Example of the Info Site page in DD-WRT.
Click to enlarge image

Figure 7: Example of the Info Site page in DD-WRT.
  • Filter SMTP traffic: To prevent users from sending SPAM using your Internet connection, you can block SMTP traffic. Refer to the Blocked Services section on the Access Restrictions tab. Depending on the solution you use, this can also generally be set using your hotspot management settings.
  • Enable AP Isolation: Prevents communication (i.e. file sharing) between the hotspot users which helps secure users that forget to disable sharing. Go to the Advanced Settings on the Wireless tab.
  • Configure QoS: To control the bandwidth each person uses on the hotspot you can configure QoS. Go to the QoS Settings section of the QoS subtab of the NAT/QoS tab. Depending on the solution you use, you may also be able to control this with your hotspot management settings.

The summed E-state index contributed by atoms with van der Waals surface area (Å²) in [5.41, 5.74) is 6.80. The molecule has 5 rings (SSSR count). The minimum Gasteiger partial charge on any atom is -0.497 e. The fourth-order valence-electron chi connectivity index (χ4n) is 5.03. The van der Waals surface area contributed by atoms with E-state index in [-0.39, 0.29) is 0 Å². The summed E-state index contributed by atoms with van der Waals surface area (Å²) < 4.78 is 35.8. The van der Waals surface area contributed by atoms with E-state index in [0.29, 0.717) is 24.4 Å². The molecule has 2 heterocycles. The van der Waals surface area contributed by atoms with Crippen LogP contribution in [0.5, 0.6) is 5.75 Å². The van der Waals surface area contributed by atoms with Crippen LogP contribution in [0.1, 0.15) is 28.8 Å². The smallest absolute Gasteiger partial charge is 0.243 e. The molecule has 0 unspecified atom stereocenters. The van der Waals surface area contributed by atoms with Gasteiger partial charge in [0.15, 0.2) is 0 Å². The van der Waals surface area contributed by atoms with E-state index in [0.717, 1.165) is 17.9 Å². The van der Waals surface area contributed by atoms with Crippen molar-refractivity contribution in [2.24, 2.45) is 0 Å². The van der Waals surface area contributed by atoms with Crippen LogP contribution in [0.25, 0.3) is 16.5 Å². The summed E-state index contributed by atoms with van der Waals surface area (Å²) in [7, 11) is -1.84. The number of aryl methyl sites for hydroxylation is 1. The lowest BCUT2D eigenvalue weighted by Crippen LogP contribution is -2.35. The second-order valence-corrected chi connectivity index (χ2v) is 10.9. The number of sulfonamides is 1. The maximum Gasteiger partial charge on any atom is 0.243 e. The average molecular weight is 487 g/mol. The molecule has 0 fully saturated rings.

Conclusion

In this article, we discussed how you can take advantage of the open-source community when it comes to setting up a Wi-Fi hotspot. You can use third-party firmware on simple off-the-shelf routers, instead of buying a commercial hotspot gateway. Although requiring some extra time and a bit more risk, our solution saves hundreds of dollars.

Among the three general firmware solutions discussed, DD-WRT is most likely the best bet for open source and Linux beginners. In addition, it is intergrated with the most popular open source hotspot solutions.

Have fun with your new hotspot!